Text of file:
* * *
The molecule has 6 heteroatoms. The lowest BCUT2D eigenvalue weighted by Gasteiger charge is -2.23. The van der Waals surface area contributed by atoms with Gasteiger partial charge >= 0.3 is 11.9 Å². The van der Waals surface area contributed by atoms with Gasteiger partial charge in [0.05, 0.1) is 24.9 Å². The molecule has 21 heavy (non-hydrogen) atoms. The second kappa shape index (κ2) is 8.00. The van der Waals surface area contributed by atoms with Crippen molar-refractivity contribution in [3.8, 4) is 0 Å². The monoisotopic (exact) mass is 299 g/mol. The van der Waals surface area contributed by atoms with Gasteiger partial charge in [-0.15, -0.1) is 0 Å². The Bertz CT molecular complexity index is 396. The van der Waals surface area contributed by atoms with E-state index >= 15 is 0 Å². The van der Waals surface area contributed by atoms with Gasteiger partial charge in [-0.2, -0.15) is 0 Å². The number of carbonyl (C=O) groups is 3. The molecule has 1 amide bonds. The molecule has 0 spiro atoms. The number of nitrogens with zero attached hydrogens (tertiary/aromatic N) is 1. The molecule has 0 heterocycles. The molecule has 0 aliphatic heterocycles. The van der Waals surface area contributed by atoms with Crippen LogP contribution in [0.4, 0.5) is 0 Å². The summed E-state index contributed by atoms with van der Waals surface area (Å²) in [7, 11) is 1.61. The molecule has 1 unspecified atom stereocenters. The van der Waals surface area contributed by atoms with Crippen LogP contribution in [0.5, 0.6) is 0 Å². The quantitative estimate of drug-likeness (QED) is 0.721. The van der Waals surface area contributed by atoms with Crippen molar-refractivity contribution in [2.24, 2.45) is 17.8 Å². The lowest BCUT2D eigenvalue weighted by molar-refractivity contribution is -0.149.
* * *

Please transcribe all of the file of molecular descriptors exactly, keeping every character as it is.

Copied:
The molecule has 6 heteroatoms. The lowest BCUT2D eigenvalue weighted by Gasteiger charge is -2.23. The van der Waals surface area contributed by atoms with Gasteiger partial charge >= 0.3 is 11.9 Å². The van der Waals surface area contributed by atoms with Gasteiger partial charge in [0.05, 0.1) is 24.9 Å². The molecule has 21 heavy (non-hydrogen) atoms. The second kappa shape index (κ2) is 8.00. The van der Waals surface area contributed by atoms with Crippen molar-refractivity contribution in [3.8, 4) is 0 Å². The monoisotopic (exact) mass is 299 g/mol. The van der Waals surface area contributed by atoms with Gasteiger partial charge in [-0.15, -0.1) is 0 Å². The Bertz CT molecular complexity index is 396. The van der Waals surface area contributed by atoms with E-state index >= 15 is 0 Å². The van der Waals surface area contributed by atoms with Gasteiger partial charge in [-0.2, -0.15) is 0 Å². The number of carbonyl (C=O) groups is 3. The molecule has 1 amide bonds. The molecule has 0 spiro atoms. The number of nitrogens with zero attached hydrogens (tertiary/aromatic N) is 1. The molecule has 0 heterocycles. The molecule has 0 aliphatic heterocycles. The van der Waals surface area contributed by atoms with Crippen LogP contribution in [0.4, 0.5) is 0 Å². The summed E-state index contributed by atoms with van der Waals surface area (Å²) in [7, 11) is 1.61. The molecule has 1 unspecified atom stereocenters. The van der Waals surface area contributed by atoms with Crippen LogP contribution in [0.5, 0.6) is 0 Å². The quantitative estimate of drug-likeness (QED) is 0.721. The van der Waals surface area contributed by atoms with Crippen molar-refractivity contribution in [2.24, 2.45) is 17.8 Å². The lowest BCUT2D eigenvalue weighted by molar-refractivity contribution is -0.149.